Why in the world would anyone want to live where there is an HOA?

I understand that these can vary from place to place but every one of them that I have seen stated something to the effect of rules are subject to change.

So you like their rules when you buy your property and 3 weeks later they can change to everything that you do not like?"

The reason people want HOAs is it protects your investment. If you've ever lived next to a "neighbor from hell" you'd understand. Someone who keeps junk piled in their yard, junker cars parked all over, etc. It really reduces values.
0 votes
Alma Kee, Agent, Tampa, FL
Tue Oct 26, 2010
Hi Mirlyn,

Likely you were the only bidder at the courthouse auction--unless the first mortgage is less than the current market value of the property.

You may have just lost $12k. To try to recoup some of your loss you should immediately rent out the unit. It may be a few months or a year before the 1st mortgage ultimately forecloses. With florida law your tenant should be able to stay in the house until their lease expires. To attract the highest possible paying tenant you may want to offer to renew the lease every month so that they will get almost a year to stay after the bank ultimately forecloses. They have to be paying close to "market rents" to be able to stay in the house until their lease expires.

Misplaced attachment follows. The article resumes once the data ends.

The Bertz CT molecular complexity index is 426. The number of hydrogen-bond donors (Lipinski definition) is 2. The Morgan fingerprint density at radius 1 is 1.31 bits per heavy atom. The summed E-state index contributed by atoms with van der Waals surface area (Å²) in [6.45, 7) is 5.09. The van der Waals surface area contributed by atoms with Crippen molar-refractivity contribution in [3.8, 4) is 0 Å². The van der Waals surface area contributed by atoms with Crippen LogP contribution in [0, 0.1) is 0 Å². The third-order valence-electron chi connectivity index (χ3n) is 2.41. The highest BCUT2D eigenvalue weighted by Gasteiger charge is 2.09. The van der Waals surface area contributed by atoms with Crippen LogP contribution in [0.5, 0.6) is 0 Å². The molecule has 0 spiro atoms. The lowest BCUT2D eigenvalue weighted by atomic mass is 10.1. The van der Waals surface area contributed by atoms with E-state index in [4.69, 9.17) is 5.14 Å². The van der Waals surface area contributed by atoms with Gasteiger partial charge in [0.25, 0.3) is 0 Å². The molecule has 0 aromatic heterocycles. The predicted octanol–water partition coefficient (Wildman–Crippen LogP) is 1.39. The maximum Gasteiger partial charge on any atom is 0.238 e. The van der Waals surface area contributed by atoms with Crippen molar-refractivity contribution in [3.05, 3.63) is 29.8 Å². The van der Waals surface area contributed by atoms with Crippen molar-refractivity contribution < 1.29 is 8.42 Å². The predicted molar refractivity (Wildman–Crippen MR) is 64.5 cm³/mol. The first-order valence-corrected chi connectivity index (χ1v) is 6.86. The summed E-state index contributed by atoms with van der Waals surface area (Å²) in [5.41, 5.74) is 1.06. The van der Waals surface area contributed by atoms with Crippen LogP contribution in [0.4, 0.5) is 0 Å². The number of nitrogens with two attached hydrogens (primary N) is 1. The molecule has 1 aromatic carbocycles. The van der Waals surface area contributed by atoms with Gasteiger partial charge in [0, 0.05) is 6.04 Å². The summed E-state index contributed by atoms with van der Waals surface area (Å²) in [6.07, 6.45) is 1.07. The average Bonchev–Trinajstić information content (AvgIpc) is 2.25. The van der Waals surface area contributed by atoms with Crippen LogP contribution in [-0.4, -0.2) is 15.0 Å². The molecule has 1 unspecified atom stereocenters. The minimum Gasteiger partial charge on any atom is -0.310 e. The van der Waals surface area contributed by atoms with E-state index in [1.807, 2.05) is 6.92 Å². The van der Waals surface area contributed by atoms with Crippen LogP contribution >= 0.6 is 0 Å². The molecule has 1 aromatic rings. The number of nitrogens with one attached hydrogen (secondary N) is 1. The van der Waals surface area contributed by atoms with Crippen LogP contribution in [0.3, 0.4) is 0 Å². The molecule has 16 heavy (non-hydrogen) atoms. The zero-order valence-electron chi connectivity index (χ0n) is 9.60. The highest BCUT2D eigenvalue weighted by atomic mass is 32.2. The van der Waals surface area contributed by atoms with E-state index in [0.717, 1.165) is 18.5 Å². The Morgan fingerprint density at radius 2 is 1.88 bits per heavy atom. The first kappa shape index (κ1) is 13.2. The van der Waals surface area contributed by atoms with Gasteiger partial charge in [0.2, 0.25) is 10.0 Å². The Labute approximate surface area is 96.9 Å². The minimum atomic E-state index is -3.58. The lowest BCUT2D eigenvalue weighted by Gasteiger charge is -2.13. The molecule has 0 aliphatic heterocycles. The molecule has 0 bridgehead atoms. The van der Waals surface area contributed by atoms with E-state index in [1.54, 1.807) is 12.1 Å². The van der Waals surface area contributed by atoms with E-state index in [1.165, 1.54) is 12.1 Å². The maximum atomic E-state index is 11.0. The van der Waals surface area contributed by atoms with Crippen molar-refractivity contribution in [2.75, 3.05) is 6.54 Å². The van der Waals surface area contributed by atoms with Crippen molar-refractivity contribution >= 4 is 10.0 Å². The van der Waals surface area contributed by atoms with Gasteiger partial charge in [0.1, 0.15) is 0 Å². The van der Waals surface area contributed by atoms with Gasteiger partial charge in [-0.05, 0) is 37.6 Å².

Good luck!

Alma

Of course talk with an attorney.
0 votes
It is NOT fraud to rent a property that you bought at an HOA foreclsoure sale. You ARE the owner of record once you purchase it. The mortgage(s) are just still attached to the property.
Flag Thu Feb 9, 2017